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EGCG-mediated autophagy flux has a neuroprotection effect via a class III histone deacetylase in primary neuron cells.

Lee JH, Moon JH, Kim SW, Jeong JK, Nazim UM, Lee YJ, Seol JW, Park SY - Oncotarget (2015)

Bottom Line: The results showed that EGCG protects the neuronal cells against human prion protein-induced damage through inhibiting Bax and cytochrome c translocation and autophagic pathways by increasing LC3-II and reducing and blocking p62 by using ATG5 small interfering (si) RNA and autophagy inhibitors.We further demonstrated that the neuroprotective effects of EGCG were exhibited by a class III histone deacetylase; sirt1 activation and the neuroprotective effects attenuated by sirt1 inactivation using sirt1 siRNA and sirtinol.We demonstrated that EGCG activated the autophagic pathways by inducing sirt1, and had protective effects against human prion protein-induced neuronal cell toxicity.

View Article: PubMed Central - PubMed

Affiliation: Biosafety Research Institute, College of Veterinary Medicine, Chonbuk National University, Jeonju, Jeonbuk, South Korea.

ABSTRACT
Prion diseases caused by aggregated misfolded prion protein (PrP) are transmissible neurodegenerative disorders that occur in both humans and animals. Epigallocatechin-3-gallate (EGCG) has preventive effects on prion disease; however, the mechanisms related to preventing prion diseases are unclear. We investigated whether EGCG, the main polyphenol in green tea, prevents neuron cell damage induced by the human prion protein. We also studied the neuroprotective mechanisms and proper signals mediated by EGCG. The results showed that EGCG protects the neuronal cells against human prion protein-induced damage through inhibiting Bax and cytochrome c translocation and autophagic pathways by increasing LC3-II and reducing and blocking p62 by using ATG5 small interfering (si) RNA and autophagy inhibitors. We further demonstrated that the neuroprotective effects of EGCG were exhibited by a class III histone deacetylase; sirt1 activation and the neuroprotective effects attenuated by sirt1 inactivation using sirt1 siRNA and sirtinol. We demonstrated that EGCG activated the autophagic pathways by inducing sirt1, and had protective effects against human prion protein-induced neuronal cell toxicity. These results suggest that EGCG may be a therapeutic agent for treatment of neurodegenerative disorders including prion diseases.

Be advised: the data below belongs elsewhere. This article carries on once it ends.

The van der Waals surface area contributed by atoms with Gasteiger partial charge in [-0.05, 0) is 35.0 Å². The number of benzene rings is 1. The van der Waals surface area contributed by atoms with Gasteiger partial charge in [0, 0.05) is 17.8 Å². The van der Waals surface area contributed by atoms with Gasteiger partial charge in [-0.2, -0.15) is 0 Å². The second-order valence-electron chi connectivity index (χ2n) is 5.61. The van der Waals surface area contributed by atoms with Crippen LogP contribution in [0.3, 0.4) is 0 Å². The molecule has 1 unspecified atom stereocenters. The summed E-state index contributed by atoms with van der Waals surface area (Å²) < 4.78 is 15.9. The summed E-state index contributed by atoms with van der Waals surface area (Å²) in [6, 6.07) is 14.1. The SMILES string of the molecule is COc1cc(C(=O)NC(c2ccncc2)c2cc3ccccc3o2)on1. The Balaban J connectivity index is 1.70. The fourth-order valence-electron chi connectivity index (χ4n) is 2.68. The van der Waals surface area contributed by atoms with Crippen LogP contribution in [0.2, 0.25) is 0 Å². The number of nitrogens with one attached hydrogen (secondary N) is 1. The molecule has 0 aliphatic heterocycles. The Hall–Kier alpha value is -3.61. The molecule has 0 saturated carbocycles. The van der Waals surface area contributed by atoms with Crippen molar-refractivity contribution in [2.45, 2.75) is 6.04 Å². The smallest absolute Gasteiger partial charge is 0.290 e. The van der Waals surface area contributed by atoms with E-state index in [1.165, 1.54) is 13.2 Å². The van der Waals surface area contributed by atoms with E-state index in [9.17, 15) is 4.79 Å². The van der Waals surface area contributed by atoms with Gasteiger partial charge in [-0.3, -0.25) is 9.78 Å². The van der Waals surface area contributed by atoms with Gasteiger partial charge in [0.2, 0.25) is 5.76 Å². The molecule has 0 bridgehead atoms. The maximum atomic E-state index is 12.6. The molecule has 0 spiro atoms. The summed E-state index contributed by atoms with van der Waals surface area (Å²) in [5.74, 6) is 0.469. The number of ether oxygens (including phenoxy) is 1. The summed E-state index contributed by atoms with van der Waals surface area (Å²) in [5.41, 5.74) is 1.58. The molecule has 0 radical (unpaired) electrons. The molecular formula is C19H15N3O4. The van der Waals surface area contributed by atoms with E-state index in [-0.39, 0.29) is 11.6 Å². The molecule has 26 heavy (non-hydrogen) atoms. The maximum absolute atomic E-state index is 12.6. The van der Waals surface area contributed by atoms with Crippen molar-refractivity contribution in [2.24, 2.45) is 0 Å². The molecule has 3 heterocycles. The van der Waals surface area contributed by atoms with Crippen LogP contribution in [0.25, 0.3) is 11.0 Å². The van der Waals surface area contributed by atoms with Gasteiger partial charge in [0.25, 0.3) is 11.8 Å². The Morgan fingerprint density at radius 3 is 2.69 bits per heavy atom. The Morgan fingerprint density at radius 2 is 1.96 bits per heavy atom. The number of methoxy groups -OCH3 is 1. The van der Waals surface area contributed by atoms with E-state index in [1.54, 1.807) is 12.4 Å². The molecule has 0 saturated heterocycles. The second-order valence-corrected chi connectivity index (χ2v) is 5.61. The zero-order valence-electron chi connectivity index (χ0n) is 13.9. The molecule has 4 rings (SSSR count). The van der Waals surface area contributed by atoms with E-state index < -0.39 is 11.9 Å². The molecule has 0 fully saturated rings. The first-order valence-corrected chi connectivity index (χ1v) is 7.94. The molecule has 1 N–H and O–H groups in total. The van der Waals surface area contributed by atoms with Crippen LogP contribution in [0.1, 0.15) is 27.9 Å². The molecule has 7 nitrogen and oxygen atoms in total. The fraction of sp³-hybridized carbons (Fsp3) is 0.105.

No MeSH data available.


Related in: MedlinePlus

EGCG prevents neuronal cells from PrP (106-126)-induced cell death through the sirt1 pathwaySirt1 small interfering RNA (siSirt1) or negative control siRNA (NC) transfected SH-SY5Y cells were incubated with 50 μM PrP (106-126) for 36 hr in the presence of EGCG. Cell viability was measured by Annexin V assay A, B. SH-SY5Y cells were pretreated with sirtinol (10 μM) and EGCG (10 μM) for 1 h and then exposed to 50 μM PrP (106-126) for 36 hr. Cell viability was measured by Annexin V assay C. The cells were measured for JC-1 mono form (green) by flow cytometry. M1 represents the population of JC-1 monomeric cells D, E. Bars indicates mean ± standard error (n = 4). *p < 0.05, **p < 0.01, #p < 0.001 significant differences between control and each treatment group, and ##p < 0.01; significantly different when compared with PrP (106-126)-treated group.